FORT LEE, Va. (April 14, 2021) – The prevalence of obesity in the U.S. is not confined to adults. In a nationwide study completed in 2018, the Centers for Disease Control and Prevention identified a 19 percent obesity rate among ages 2-19.
If asked, Jordan M. Fields would likely cite the explosive popularity of video games and the frequency of fast food consumption as contributing factors. That is not his shtick, however. He is more apt to skip over the causations and dive right into finding solutions. That attitude has been the impetus for his job as the Fort Lee Child and Youth Services functional fitness specialist.
“If kids learn to love sports and fitness, they’re more likely to continue doing so as they get older,” said the former military family member. “That will keep them from spending too much time in front of that video screen and in the house on the couch.”
Fields, a six-year Youth Center employee, officially kicked off the functional fitness program in January. He has been building it since early last year.
“My job is to eventually provide fitness instruction for all CYS youths; more so the school-agers up to the teens,” Fields said. “As of right now, though, I’ve been working with the CDC kids.”
Evolving CYS policy, he further noted, will dictate how broad of participation is permissible.
The 28-year-old is heading three fitness classes a week for 3-11-year-olds at the various child care facilities here on a rotational basis. Each class runs roughly an hour and consist of drills, exercises and games designed to support the aerobic and strength needs of children.
Fields is pulling from a playbook of instructional plans he first developed for teens. “I had a bunch of ladder drills and balancing exercises – things like that,” he said. “It wasn’t really appropriate for 3-year-olds, so I made it simple for the young ones, and to my surprise, they love it.”
The combination of experience; supervisor and parent input, and valued feedback from the kids themselves – along with his own his creativity – has resulted in regular injections of variety into his sessions.
“I had little girl who was interested in tumbling, so I brought a mat out for her and all of the kids ended up wanting to do the same,” he offered as an example of ways he has kept the attention of youths. “I’m constantly researching new drills and creating new programs to push out to the kids. I want to be able to give them something new every time I’m with them.”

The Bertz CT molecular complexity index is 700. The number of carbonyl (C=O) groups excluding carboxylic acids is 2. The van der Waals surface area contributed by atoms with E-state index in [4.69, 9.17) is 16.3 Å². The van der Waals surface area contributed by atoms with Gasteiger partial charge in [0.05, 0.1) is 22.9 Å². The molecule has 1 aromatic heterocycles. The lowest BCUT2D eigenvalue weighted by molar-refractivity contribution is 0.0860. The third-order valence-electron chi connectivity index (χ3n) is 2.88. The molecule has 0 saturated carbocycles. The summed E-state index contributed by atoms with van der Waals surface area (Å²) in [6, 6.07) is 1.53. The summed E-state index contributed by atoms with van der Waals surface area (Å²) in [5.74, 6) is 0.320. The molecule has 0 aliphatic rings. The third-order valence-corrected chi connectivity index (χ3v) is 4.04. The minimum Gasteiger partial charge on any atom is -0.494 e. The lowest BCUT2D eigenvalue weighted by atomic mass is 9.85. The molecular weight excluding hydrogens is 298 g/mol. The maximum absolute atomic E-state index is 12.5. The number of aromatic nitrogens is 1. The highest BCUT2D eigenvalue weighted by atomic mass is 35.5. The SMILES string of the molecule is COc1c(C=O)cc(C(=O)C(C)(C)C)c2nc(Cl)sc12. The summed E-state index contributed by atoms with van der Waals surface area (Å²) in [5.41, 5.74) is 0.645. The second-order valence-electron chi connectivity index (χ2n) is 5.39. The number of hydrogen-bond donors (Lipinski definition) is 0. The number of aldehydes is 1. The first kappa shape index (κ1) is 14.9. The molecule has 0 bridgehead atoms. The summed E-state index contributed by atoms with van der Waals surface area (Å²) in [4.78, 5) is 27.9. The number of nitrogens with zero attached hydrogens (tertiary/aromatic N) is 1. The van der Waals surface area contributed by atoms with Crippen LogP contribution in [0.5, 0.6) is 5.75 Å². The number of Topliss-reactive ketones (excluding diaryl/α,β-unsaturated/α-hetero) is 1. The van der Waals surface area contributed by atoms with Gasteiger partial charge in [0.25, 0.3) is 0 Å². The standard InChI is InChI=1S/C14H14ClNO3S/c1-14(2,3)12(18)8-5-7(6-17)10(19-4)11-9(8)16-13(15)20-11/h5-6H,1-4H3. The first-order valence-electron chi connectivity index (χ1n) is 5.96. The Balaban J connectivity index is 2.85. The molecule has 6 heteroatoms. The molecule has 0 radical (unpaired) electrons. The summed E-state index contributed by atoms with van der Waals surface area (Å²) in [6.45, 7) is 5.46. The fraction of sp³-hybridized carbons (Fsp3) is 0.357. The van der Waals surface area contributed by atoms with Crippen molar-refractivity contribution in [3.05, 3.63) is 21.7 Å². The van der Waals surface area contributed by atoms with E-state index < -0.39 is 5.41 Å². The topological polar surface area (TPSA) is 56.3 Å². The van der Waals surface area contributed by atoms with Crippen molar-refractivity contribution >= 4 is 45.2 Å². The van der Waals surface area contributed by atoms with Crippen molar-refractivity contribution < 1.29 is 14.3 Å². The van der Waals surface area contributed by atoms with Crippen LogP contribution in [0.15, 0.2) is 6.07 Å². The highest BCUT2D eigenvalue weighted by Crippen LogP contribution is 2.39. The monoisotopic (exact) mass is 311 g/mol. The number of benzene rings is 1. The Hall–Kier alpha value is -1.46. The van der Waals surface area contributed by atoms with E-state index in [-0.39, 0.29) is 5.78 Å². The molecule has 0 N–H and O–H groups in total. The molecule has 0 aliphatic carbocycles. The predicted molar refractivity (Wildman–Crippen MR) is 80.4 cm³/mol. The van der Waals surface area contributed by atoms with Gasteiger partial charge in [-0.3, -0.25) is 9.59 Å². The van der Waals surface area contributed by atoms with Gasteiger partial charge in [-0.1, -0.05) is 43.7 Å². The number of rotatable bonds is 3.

So far, the program has been met with enthusiasm by the children and CDC staff, said a facility leader. “It’s a great program, and the children love it,” said Christine Weaver, Yorktown CDC assistant director. “The teachers love having that extra ‘thing’ to look forward to during the week,”
The fitness classes also can be geared for sports participation, Fields said. He expressed excitement about the upcoming CYS soccer league and the opportunity to help participants prepare.
“Just to help the 3-to-4 year olds get the fundamentals (nailed) down so when they sign up for teams, they’ll know what there’re doing,” he said.
CYS officials noted the youth soccer league is tentative like many events during the pandemic, which are subject to postponement or cancellation. In the future – again if the pandemic eases – Fields’ functional fitness programs will expand to the Youth Center.
“My CDC classes will still occur in the mornings, and hopefully, when the teen center opens back up, I’ll hold classes in the afternoon for them. The programs there will be an everyday offering.”
Ultimately, Fields said he wants to generate buzz about the program by delivering a positive experience to participants – one they choose to share with others.
“I want to build up our functional fitness program and hope to make it something the youth here at Fort Lee look forward to attending,” he said. “I want to create a positive and fun experience for children and teens so they look at fitness and physical activity as something they enjoy doing.”